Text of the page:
Posted by Literary Titan
For The Love of Alison follows David who is a witness, and eventual suspect, of a murder who must rush to clear his name. What was the inspiration for the setup to this thrilling novel?
In my first novel, The Secret Resort Of Nostalgia, I had a clear idea from the outset what the big mystery was and how the surprise reveal at the end would be done, so I only had to fill in the detail. This second novel, For The Love of Alison, was written the other way round. I started with a few details, like the unconventional college friend who marries a respectable solicitor, and the weird guy breaking into a house in a clown suit to perform a scene from a play, but I had no plot other than a vague idea about a murder which comes back to haunt the murderers. In fact, looking back, the material was so thin, it’s surprising that I thought it worth continuing. Only after I got the opening idea of “the murderer who doesn’t exist” did all the other ideas come thick and fast.
David is a London newspaper columnist, and I found his character to be interesting and well developed. What were some themes that were important for you to capture in his character?
I always create my central character as “man-in-the-street” and deliberately write my novels as first person narrative. Basically, I am saying to the reader: if you were put in this extraordinary situation that the protagonist finds himself trapped in, how would you try to get out of it? So, it’s important the reader can empathise with the character. He needs to be resourceful, persistent, basically a good guy at heart, whatever problems he might be experiencing in his life. And in this novel there is the initial element of uncertainty – has David fully recovered from his mental illness; how much can we trust what he is telling us?
I enjoyed the mystery embedded in this story, and the twists that came sudden and often. Were these planned or did they develop organically?
A mixture of both. For example, there is a startling twist about ten chapters in that sets up the fundamental mystery. I suddenly realised I could do something with the Alison character that would raise it above the level of a mundane, missing person story. The problem then was to come up with a resolution that readers would find convincing. I remember telling a friend I’d dug myself a very big hole and didn’t know how to get out of it. That’s where the organic plot development comes in, devising connections between people and events that make the apparently unfathomable all seem simple and obvious after the fact. However, it’s no pleasure for the reader if they guess too early, so I constantly misdirect, making it look like a situation is like this, or a character is like this, only to end chapters with a twist that effectively says “you weren’t expecting that, were you?”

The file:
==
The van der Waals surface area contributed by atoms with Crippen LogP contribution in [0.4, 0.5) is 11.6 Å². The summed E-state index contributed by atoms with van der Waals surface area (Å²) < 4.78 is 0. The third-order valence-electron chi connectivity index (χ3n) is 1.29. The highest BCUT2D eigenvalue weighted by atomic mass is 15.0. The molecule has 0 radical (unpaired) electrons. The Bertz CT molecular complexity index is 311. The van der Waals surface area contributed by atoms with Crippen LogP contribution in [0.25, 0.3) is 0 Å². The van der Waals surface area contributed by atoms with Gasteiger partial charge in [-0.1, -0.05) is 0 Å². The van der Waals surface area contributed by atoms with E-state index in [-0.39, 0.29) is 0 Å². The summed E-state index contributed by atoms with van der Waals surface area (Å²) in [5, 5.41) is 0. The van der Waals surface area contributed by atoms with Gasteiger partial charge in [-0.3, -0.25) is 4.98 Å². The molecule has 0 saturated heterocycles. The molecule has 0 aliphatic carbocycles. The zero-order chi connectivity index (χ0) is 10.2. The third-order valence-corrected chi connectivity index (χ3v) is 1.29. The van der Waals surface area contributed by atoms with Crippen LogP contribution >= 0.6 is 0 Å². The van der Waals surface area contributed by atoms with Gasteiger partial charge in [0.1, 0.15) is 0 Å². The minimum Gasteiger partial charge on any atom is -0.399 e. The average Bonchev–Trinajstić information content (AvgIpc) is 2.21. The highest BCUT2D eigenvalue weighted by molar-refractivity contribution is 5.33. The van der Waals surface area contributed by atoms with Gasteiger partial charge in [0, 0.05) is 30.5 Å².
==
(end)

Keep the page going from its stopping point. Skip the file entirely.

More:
What is the next book that you are working on and when will it be available?
I have started on a third novel, which is more ambitious than the first two. It will have a central mystery and a central character who tries to unravel it, but there will also be a number of parallel plots involving political opportunism, environmental emergency, religious fanaticism, even a semi-erotic situation between the 20-something protagonist and his 50 year old boss. The setting will in the future, the year 2050, at an inland lakeside town in Ireland that has become a booming European tourist destination due to climate change. Optimistically I might finish by December 2019, but the following summer is a more likely time-scale.
Author Links: Website
Journalist, David Buckley witnesses a murder. Only one problem – the murderer doesn’t exist, so now Buckley’s the chief suspect, and he’s on the run. Can he prove his innocence – and his sanity?
Student David Buckley’s obsession with fellow student, Alison Tindell, led to hospitalisation for mental illness. Thirty years on, Buckley, now a successful journalist, receives a surprise phone call from Alison, inviting him to visit. That same evening, a murder occurs; Buckley is accused, and Alison, his only alibi, vanishes. The police don’t believe she ever existed. Buckley escapes, travelling the country in a desperate search to find her before the law catches up. But someone else intends to find Buckley first, a person he fears more than anyone.
Posted by Literary Titan
For the Love of Alison by Sahlan Diver is a mystery novel following David, a columnist for a newspaper in London, who is framed for a crime he didn’t commit. Or did he? In a moment of insanity. Out of the blue, David receives a call from a woman from his past. Alison invites David to visit her, but then, later that night David is arrested on suspicion of the murder of Jack. Alison has disappeared. Where did Alison go? Did she lure David in just to frame him for murder? Is anything David thinks he knows actually real?
The book intrigued me from the first chapter. I really enjoyed all the twists and turns in the story. The intrigue kept me guessing and there were several things that were revealed that came as a surprise. But at times, there were so many different pieces of information that it was a bit difficult to keep all the facts straight.
The ending of the story is bitter. I can’t say much more without giving away the ending, but it’s not an ending I was expecting at all. The characters in the novel were all superbly developed and you get drawn into their characters actions so much that you either love them or love to hate them or their actions.
For the Love of Alison is immediately captivating and consistently engrossing. With plot twists in every chapter that kept me on the edge of my seat, always guessing, judging, and flipping pages.